Job offersmore »
- Tomato/Cucumber Chief Grower - Georgia
- Trainee Grower - Warragul, Australia
- Experienced tomato grower for lighting greenhouse, Poland
- Maintenance Manager - Victoria, Australia
- Product Specialist - The Netherlands
- Assistant Grower– Ontario, Canada
- Commercial Director - UK (South East)
- Managing Director - Vietnam
- Production Manager - SE Asia
- Senior verkoper met passie voor rozen en marketing - Aalsmeer/Naaldwijk
Top 5 - yesterday
Top 5 - last week
Top 5 - last month
Exchange ratesmore »
In order to improve the quality of the plantain produced in the South-Southeast region of the country, UJAT researchers have begun to develop new alternatives to improve the safety of the fruit, and to give producers tools and techniques that enable them to optimize their production costs.
The research professor at the Academic Division of Agricultural Sciences, said the use of agrochemicals to treat diseases such as black sigatoka in bananas, can take up to 35 percent of total expenditure that producers allocate to each hectare.
Given this situation, currently, several entities have been working on a project called "Integrated program for plantain crop management driving good field and safety practices based on research and application of biotechnology tools" developed in conjunction with specialists from Yucatan, Chiapas, the University of
Chapingo, and the National Institute for Forestry, Agriculture and Fisheries (Inifap).
"The overall objective is to promote through the cultural practices and biotechnology tools better management of the Black Sigatoka, which is a disease that affects plantains. It is caused by a fungus, which attacks the leaves, and once it penetrates it expands through them and if left alone it destroys the plant," he explained.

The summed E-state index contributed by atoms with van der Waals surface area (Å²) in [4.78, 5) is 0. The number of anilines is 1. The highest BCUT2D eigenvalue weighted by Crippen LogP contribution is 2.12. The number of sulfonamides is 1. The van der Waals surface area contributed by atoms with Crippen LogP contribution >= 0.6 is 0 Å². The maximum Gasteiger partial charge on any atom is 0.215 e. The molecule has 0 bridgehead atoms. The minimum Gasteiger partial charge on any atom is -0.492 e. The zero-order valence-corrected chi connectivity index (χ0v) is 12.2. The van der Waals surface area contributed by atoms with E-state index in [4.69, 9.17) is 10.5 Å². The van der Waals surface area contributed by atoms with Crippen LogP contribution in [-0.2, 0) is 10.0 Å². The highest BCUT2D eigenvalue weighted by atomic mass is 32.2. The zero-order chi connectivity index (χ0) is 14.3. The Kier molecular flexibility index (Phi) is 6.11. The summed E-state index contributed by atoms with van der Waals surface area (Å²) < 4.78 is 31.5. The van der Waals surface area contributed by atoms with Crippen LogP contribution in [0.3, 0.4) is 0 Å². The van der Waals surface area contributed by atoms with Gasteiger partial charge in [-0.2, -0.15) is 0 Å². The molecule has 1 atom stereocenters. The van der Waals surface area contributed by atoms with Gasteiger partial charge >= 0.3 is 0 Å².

Being one of the most important diseases that cause major loss to producers, most of the project focuses on work from various disciplinary angles to try to mitigate the damage.
The research is divided into a number of guidelines, the first is to conduct in-depth studies of Mycosphaerella fijiensis, which is the name of the fungus that causes the disease, since it has been proven that the fungicides work with all varieties of plantain.
"We must also identify where these spores are located. The other part relates to cultural management which refers when agrochemicals are not used but instead more traditional practices like the elimination of leaves or the use of organic products such as molasses, milk and even ashes are used," he explained.
He also indicated that they seek to introduce new plantain hybrids, the same which are more resistant to diseases, respond better to cultural management (because chemicals are not used), but characteristics such as flavor and weight have yet to be evaluated.
Publication date: 5/2/2012
Receive the daily newsletter in your email for free | Click here
Other news in this sector: